- Design Team:Heng Kang, Dayong Tao, Zhao Ye, Bo Shen, Yang Chen, Yaqing Zen
- Client:Shanghai Lujiazui Joya Hotel
- Interior Design:Vermilionzhou Design Group
Text description provided by the architects. Xinzhao Garden is located on the first floor of Joya Hotel in Lujiazui, Shanghai. It serves as the backdrop of the reception area and tea room measuring approximately 50 meters long. The glass windows frame the garden into a continuous long scroll as guests stroll from one side to another. The linearity of the site is suitable for building a unique atmosphere, but the narrowness nature of the site results in very limited perspectives; designers need to tackle the existing challenges and fulfill the space modeling experience at the same time. We hope to create an appropriate atmosphere for the guests while also stimulating their visual senses, changing their mood slightly as they enter the property.
The designer consciously utilizes the landscape to create adequate lighting that can be felt as one enters the reception area, influencing how light behaves and feels indoor. The southern end consists of large yellow-rust stone groups resembling a mountain that obstructs the view to the driveway to the greatest extent, creating a somber atmosphere. Most of the stones are tilted towards indoor, creating an oppressing sensation as if one is at the base of a mountain. The large stone groups also obstruct possible peripheral views, creating more room for imagination as if there are endless possibilities beyond the stones.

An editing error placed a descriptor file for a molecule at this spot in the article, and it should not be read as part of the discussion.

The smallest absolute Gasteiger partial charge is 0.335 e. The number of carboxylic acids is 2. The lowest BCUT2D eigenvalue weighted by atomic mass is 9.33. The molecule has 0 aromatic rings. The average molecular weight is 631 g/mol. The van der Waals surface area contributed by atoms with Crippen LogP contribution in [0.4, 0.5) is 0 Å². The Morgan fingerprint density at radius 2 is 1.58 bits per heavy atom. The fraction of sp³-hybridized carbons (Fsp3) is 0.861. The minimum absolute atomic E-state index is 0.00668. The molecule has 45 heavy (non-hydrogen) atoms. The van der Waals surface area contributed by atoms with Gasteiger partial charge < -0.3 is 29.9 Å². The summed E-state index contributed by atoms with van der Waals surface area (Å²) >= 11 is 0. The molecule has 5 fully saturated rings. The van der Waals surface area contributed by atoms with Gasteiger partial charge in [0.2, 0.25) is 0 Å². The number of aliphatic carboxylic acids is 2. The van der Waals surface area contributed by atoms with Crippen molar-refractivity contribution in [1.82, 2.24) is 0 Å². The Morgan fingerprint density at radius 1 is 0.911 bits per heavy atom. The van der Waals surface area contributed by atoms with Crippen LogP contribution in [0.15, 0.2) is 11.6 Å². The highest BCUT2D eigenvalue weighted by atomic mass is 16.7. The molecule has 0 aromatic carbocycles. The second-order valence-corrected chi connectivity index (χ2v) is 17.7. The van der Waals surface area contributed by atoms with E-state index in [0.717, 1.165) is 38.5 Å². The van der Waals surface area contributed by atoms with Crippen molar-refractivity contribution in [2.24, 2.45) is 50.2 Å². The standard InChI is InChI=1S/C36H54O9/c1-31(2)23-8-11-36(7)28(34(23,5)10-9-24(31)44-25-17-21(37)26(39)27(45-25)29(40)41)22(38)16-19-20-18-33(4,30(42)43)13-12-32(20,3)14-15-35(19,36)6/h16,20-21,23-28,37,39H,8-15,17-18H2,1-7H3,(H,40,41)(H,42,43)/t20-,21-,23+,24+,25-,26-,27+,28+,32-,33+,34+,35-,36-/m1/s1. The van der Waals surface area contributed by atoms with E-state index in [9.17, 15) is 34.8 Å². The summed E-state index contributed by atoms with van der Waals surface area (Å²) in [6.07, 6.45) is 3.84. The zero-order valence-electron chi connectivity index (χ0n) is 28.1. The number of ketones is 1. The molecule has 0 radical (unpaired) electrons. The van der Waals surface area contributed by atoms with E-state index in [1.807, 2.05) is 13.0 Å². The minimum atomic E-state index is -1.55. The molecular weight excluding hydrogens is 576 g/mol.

Light gradually brightens as space progresses from south to north. The landscape transitions from the tall yellow-rust stone stone wall with irregular patterns accompanied by taller hedgerow to brighter, lower sesame white stone stone wall. Thin-branched deciduous plants are used to increase transparency, emphasizing the contrast between foreground and background. Towards the northern end, the landscapes become dominant with shrubs and the stone wall comes to an end. The area is brightened with the predominant use of plants and gravel.
The three stone walls strengthen the connectivity between different segments of the garden. They increase privacy and divide the garden from the driveway on a functional level and also enrich visual sensation on a sensual level when combined with plants in the foreground. Using varieties of plants combined with different heights of stone walls, the verticality of the garden is highlighted while the horizontal continuity is preserved. The irregular nature of the yellow-rust stone stone wall echos with the natural surface of the statue-treated yellow-rust stone below, while the sesame-white stone wall uses more artificial techniques.
The designer uses stones and special techniques to influence the behavior of light. The texture of light changes as it passes through the garden, creating various ambiances in different areas. We hope those who visit the garden can shift their mood as they see fit by situating themselves in different parts of the garden.